This research project compared decomposition rates among pigs, rabbits, and humans at the University of Tennessee's Anthropology Research Facility across three seasonal trials that spanned nearly 2 years.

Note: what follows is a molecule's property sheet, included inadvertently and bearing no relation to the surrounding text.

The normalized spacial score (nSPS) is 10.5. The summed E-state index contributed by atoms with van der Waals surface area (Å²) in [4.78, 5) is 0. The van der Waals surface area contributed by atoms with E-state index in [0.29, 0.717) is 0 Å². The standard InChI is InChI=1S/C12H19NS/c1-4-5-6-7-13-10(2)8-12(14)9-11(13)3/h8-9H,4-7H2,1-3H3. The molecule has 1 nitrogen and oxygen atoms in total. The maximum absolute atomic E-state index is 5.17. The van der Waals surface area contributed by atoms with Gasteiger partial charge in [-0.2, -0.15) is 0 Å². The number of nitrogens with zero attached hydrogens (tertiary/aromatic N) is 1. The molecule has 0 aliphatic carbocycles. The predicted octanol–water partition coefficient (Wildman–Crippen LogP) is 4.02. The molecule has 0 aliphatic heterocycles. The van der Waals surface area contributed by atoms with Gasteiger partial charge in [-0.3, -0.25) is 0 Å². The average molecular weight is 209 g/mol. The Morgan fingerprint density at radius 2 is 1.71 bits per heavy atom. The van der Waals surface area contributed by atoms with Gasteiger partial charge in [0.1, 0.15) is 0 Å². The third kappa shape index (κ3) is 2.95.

Although nonhuman animal remains are often used in forensic research to develop methods to estimate the postmortem interval, systematic studies that directly validate animals as proxies for human decomposition are lacking. In the current study, the Total Body Score (TBS ) method was used to quantify decomposition changes and calculate the postmortem interval (PMI ) in accumulated degree days (ADD ). Decomposition trajectories were analyzed by comparing the estimated and actual ADD for each seasonal trial and by fuzzy cluster analysis. The cluster analysis demonstrated that the rabbits formed one group while pigs and humans, although more similar to each other than either to rabbits, still showed important differences in decomposition patterns. The decomposition trends show that neither nonhuman model captured the pattern, rate, and variability of human decomposition. (publisher abstract modified)
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